We pulled into Shroud Cay later that afternoon, and dropped anchor amongst several super yachts. Let’s pause for a second and talk about my distaste for super yachts-
The best example was just the other day, when Ray and I were approaching Sampson Cay. There was a large super yacht coming up from behind us, and we were sailing. In this situation we are the stand-on vessel. So, we were expecting the yacht to alter its course to dodge us. When he got closer and hadn’t yet altered his course, we hailed him on the radio and asked if he wanted to switch to a working channel. Right off the bat he said “No, I’d rather not. You should just get out of my way or get out of the water.” I’m sorry, what??? We were slowly sailing along and he was quickly approaching, we couldn’t maneuver fast enough to get out of his way even if we wanted to. Ray asked him politely to take our stern and he came uncomfortably close to us, as if to prove a point. I’ve got about 10 other stories of super yacht captains acting like this. Additionally, super yacht guests are pretty inconsiderate- speeding through anchorages on their jet skis, expecting other cruisers to steer clear of them whenever they’re on the beach because they think of it as their private beach since their crew set up chairs for them early that morning, “claiming” it. I don’t blame the guests too much though, they probably know nothing about cruising and in their eyes they’ve paid a ton of money for their Bahamas experience so they should live it up!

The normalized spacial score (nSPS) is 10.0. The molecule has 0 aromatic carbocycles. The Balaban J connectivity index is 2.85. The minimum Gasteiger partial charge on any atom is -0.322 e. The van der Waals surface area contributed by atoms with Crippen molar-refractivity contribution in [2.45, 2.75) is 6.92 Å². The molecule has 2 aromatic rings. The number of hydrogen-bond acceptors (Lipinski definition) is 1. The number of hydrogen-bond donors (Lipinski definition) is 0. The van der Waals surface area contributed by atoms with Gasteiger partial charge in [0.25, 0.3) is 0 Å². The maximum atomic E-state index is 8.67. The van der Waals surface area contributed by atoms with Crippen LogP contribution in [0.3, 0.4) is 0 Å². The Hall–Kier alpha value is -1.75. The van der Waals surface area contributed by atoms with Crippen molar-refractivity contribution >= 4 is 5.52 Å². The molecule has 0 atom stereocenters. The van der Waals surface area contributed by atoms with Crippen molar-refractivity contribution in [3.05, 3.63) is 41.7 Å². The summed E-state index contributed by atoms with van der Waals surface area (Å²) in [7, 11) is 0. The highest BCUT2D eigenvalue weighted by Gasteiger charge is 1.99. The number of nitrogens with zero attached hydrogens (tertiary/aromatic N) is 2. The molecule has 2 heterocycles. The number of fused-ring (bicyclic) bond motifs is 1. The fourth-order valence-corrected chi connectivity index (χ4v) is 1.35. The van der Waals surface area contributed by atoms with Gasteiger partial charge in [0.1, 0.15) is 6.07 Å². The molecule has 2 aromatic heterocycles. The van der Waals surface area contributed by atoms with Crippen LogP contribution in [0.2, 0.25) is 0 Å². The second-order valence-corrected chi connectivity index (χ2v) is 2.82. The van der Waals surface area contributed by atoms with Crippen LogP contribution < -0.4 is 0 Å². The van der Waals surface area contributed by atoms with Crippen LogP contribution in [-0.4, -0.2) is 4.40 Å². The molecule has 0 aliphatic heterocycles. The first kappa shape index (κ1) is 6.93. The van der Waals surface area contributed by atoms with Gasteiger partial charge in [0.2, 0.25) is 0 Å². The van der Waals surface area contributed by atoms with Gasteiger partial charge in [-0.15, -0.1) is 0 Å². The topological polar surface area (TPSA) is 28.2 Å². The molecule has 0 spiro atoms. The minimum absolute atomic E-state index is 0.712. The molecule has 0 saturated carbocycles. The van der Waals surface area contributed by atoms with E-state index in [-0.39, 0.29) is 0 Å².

Anyway, Shroud Cay was our favorite stop in the Exumas when we first came through in January, so I was disappointed to see that it too, was now overrun with big fancy yachts and groups of tourists- I guess this area becomes quite a hot spot during the summer months! That’s understandable though, it is gorgeous. 😍 Here is the video we made last time we were here if you’d like to relive it with us! This time around we stayed at home and let the vacationers enjoy it without us dirty, drunk sailors and our camera. 😂
We spent the day Saturday lounging around, nursing our hangovers (no one told us rum has alcohol in it!!😉) and dreaming of greasy American diner food.
It was pretty hot all afternoon and we had no wind to cool us down, so I was thinking about going for a little swim until I noticed a swarm of tiny jellyfish around our boat. 😳
They’re each about the size of a penny. I had heard stories about the jellyfish here, but we didn’t see any in January! They were so small I had mistaken them for food scraps or seaweed at first! I don’t know if they sting, but I decided not to take my chances. 😂
Anyway, as I’m posting this we are on our way to Nassau, or maybe further if the wind is right!
I didn’t have a very good connection in Shroud Cay, so our YouTube video will likely be uploaded tonight from Nassau. In the meantime, make sure you’re subscribed, and click the bell icon so you won’t ever miss a video!
I hope you had a lovely week! ❤️